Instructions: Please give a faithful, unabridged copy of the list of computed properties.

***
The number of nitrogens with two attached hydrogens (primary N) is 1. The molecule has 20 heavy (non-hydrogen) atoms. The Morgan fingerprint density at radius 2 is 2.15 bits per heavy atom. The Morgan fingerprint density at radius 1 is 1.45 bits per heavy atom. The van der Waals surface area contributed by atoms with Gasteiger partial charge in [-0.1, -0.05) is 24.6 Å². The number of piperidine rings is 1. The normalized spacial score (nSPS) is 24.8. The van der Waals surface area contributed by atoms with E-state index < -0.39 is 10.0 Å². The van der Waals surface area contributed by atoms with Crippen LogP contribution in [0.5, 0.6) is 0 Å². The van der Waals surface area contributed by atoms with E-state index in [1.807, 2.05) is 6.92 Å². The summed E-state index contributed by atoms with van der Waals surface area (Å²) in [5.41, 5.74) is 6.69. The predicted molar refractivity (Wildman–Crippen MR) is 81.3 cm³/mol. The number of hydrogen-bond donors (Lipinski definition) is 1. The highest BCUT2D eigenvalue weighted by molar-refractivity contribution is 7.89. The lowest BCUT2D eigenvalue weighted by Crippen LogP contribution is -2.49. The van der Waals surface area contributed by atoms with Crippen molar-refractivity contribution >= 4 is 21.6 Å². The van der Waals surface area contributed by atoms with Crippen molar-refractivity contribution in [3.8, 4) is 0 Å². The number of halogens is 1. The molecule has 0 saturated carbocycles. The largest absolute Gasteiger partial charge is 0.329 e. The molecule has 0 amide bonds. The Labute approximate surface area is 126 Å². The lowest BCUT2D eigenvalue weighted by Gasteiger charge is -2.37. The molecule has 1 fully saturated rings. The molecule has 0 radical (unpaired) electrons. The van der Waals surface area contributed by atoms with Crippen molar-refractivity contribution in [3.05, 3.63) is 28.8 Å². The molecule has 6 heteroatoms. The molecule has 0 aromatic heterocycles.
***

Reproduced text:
The number of nitrogens with two attached hydrogens (primary N) is 1. The molecule has 20 heavy (non-hydrogen) atoms. The Morgan fingerprint density at radius 2 is 2.15 bits per heavy atom. The Morgan fingerprint density at radius 1 is 1.45 bits per heavy atom. The van der Waals surface area contributed by atoms with Gasteiger partial charge in [-0.1, -0.05) is 24.6 Å². The number of piperidine rings is 1. The normalized spacial score (nSPS) is 24.8. The van der Waals surface area contributed by atoms with E-state index < -0.39 is 10.0 Å². The van der Waals surface area contributed by atoms with Crippen LogP contribution in [0.5, 0.6) is 0 Å². The van der Waals surface area contributed by atoms with E-state index in [1.807, 2.05) is 6.92 Å². The summed E-state index contributed by atoms with van der Waals surface area (Å²) in [5.41, 5.74) is 6.69. The predicted molar refractivity (Wildman–Crippen MR) is 81.3 cm³/mol. The number of hydrogen-bond donors (Lipinski definition) is 1. The highest BCUT2D eigenvalue weighted by molar-refractivity contribution is 7.89. The lowest BCUT2D eigenvalue weighted by Crippen LogP contribution is -2.49. The van der Waals surface area contributed by atoms with Crippen molar-refractivity contribution >= 4 is 21.6 Å². The van der Waals surface area contributed by atoms with Crippen molar-refractivity contribution in [3.8, 4) is 0 Å². The number of halogens is 1. The molecule has 0 saturated carbocycles. The largest absolute Gasteiger partial charge is 0.329 e. The molecule has 0 amide bonds. The Labute approximate surface area is 126 Å². The lowest BCUT2D eigenvalue weighted by Gasteiger charge is -2.37. The molecule has 1 fully saturated rings. The molecule has 0 radical (unpaired) electrons. The van der Waals surface area contributed by atoms with Crippen molar-refractivity contribution in [3.05, 3.63) is 28.8 Å². The molecule has 6 heteroatoms. The molecule has 0 aromatic heterocycles.